The so-called faculty of writing is not so much a faculty of writing as it is a faculty of thinking. When a man says, "I have an idea but I can't express it"; that man hasn't an idea but merely a vague feeling. If a man has a feeling of that kind, and will sit down for a half an hour and persistently try to put into writing what he feels, the probabilities are at least 90 percent that he will either be able to record it, or else realize that he has no idea at all. In either case, he will do himself a benefit.
That's wisdom from the past, captured for posterity at the US Naval Institute, shared via the web on the institute's 137th anniversary.
From their about page:
"The Naval Institute has three core activities," among them, History and Preservation:
The Naval Institute also has recently introduced Americans at War, a living history of Americans at war in their own words and from their own experiences. These 90-second vignettes convey powerful stories of inspiration, pride, and patriotism.
Take a look at the collection, and you'll see it's not limited to accounts from those who served on ships at sea, members of the other branches are well-represented.
I'm fortunate to have met USNI's Mary Ripley, she's responsible for the institute's oral history program (and she's the daughter of the late John Ripley, whose story is told here). She also deserves much credit for their blog. ("We're not the Navy nor any government agency. Blog and comment freely.") We met at a milblog conference - Mary knew (and I would come to realize) that milbloggers are the 21st-century version of exactly what the US Naval Institute is all about. Once that light bulb came on in my head, I mentioned a vague idea for a project to her - milblogs as the 21st century oral history that they are.
"Put that in writing," she said (of course - see first paragraph above!) - and here's part of the result.
Shortly after the first tent was pitched by the American military in Iraq a wire was connected to a computer therein, and the internet was available to a generation of Americans at war - many of whom had grown up online. From that point on, at any given moment, somewhere in Iraq a Soldier, Sailor, Airman or Marine was at a keyboard sharing the events of his or her day with the folks back home. While most would simply fire off an email, others took advantage of the (then) relatively new online blogging platforms to post their thoughts and experiences for the entire world to see. The milblog was born - and from that moment to this stories detailing everything from the most mundane aspects of camp life to intense combat action (often described within hours of the event) have been available on the web...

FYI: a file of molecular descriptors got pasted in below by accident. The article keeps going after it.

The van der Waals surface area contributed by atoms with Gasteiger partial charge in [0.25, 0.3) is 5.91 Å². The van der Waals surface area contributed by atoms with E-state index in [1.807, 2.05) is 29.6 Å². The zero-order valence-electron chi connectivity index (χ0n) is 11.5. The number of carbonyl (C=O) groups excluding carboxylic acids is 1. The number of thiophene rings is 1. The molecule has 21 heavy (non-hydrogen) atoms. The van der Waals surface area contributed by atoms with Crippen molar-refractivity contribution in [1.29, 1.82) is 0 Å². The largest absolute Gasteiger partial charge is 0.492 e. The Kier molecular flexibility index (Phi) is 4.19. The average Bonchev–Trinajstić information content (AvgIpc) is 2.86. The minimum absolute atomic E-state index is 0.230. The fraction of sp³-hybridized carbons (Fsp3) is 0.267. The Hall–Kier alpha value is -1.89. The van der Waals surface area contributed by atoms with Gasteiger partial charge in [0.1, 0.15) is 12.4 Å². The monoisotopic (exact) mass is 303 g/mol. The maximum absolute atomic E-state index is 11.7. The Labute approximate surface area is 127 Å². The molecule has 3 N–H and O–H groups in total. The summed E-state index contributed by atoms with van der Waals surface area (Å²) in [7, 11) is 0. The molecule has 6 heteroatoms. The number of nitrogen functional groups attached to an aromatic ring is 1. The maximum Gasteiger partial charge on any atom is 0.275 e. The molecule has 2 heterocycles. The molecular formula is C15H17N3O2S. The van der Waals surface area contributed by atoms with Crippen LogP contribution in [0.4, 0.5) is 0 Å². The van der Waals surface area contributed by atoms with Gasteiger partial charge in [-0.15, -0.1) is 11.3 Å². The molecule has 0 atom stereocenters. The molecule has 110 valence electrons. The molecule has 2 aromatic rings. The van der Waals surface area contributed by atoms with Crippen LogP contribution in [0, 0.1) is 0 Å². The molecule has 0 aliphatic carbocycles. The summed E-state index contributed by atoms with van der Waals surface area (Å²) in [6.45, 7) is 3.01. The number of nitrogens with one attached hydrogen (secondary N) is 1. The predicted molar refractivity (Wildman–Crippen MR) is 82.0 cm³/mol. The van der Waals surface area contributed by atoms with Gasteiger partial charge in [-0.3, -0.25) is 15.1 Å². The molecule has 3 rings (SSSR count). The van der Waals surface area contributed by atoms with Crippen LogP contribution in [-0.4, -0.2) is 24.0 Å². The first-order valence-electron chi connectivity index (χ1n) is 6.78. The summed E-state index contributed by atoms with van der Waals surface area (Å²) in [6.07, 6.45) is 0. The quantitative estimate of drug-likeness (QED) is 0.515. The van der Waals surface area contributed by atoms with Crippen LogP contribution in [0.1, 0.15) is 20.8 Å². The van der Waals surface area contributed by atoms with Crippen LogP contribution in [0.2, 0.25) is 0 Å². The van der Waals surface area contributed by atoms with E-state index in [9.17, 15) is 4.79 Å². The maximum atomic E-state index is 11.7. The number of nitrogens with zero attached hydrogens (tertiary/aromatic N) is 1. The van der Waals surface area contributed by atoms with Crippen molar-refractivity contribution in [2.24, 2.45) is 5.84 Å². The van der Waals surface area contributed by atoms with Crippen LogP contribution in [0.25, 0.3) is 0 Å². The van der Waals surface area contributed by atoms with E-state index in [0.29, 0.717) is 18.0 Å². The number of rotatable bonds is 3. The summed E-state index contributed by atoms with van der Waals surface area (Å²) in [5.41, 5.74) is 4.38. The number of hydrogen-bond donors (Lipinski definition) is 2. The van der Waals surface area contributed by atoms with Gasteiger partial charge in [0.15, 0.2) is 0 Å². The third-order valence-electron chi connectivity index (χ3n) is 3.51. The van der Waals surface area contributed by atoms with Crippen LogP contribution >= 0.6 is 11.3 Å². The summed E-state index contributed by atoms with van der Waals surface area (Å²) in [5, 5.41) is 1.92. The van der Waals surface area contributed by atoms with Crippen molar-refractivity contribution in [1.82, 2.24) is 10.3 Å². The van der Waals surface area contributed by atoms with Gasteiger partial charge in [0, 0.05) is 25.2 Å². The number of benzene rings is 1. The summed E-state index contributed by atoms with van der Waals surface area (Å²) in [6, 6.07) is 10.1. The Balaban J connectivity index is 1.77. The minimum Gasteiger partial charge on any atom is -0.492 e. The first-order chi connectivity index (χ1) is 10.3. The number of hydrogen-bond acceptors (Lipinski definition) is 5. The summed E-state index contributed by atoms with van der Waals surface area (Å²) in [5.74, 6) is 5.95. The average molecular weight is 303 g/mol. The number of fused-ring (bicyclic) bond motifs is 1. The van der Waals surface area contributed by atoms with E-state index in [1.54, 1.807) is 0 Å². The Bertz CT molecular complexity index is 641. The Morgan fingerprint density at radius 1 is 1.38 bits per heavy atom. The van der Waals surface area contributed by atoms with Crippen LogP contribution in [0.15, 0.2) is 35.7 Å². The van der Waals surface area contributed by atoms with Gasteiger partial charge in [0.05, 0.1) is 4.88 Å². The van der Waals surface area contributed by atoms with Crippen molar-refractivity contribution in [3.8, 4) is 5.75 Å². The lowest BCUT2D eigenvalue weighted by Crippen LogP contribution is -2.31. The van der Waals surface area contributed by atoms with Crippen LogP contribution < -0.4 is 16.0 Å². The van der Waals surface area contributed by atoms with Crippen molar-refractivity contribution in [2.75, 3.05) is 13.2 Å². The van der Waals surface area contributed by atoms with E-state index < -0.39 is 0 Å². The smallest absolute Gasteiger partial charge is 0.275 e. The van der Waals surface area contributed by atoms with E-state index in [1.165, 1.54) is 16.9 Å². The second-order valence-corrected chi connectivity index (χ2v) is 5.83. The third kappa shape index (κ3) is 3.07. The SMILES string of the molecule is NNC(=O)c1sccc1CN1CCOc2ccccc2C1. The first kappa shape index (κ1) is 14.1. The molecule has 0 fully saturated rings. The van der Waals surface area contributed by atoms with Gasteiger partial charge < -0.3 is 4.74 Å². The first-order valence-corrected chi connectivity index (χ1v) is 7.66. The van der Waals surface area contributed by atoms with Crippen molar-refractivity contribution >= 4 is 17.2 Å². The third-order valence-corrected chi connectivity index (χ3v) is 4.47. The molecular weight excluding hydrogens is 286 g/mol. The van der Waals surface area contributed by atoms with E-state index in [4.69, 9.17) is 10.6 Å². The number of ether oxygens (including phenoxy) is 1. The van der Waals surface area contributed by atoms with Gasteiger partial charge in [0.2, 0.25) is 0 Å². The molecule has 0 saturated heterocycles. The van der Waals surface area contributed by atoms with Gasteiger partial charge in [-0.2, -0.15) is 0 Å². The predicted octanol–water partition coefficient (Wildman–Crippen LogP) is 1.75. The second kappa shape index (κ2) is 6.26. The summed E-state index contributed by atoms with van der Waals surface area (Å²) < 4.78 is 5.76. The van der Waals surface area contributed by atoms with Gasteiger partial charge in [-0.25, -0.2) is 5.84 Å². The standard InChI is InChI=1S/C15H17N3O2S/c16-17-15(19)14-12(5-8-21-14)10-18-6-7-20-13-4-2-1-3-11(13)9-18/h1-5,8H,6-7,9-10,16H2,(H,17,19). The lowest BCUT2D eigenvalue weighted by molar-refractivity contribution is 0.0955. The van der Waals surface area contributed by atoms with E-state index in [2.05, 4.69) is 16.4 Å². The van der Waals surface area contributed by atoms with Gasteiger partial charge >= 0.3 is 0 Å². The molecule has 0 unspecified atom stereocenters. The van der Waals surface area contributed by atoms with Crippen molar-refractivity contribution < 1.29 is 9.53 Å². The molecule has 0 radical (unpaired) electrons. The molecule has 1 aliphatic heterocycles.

And et cetera - but since you're reading this on a milblog, you probably knew that. And you know that milblogs aren't just blogs written by troops at war, that many friends, family members, and supporters likewise documented their story of America at war online in near-real time, as those stories developed.
The diversity in membership of that group is broad, the one thing we all have in common is the impulse to make sense of the seemingly senseless, and communicate the tale - for each of us that impulse was strong enough to overcome whatever barriers prevent the vast majority of people from doing the same. Everyone at some point has some vague idea they believe should be shared - we were the people who, from some combination of internal and external urging, found and spent those many half hours persistently trying to write it down.
But where will all that be in another 137 years? Or five or ten, for that matter. That's something I've asked myself since at least 2004 - when I wrote this:
Membership in the ghost battalion has grown in the years since, and an ever growing majority of those abandoned-but-still-standing sites are vanishing. Have you checked out Lt Smash's site lately? How about Sgt Hook's? If you're a long-time milblog reader you know the first widely-read milblog from Operation Iraq Freedom and the first widely-read milblog from Afghanistan are both gone from the web. If you're a relative newcomer to this world you may never even have heard of them - or the dozens upon dozens of others who carried forth the standard they set down.
If you have a vague notion that something should be done about that, (a notion I've heard expressed more than once...) then you and I and the good folks at the US Naval Institute are in agreement. Preserving the history documented by the milbloggers is just one of the goals of the milblog project, the once-vague idea that we're now making real.
And it's a big idea, if I say so myself - too big to explain in one simple blog post, so stand by for more. Likewise, it's too big a task to be accomplished by just one person. So if you're a milblogger (and exactly what is a milblogger? is a topic for much further discussion on its own) I'm asking for your help. All I'll really need is just a little bit (maybe just one or two of those half hours...) of your time, and your willingness to tell the tale.
We've already made history, it's time to save it.
(More to follow...)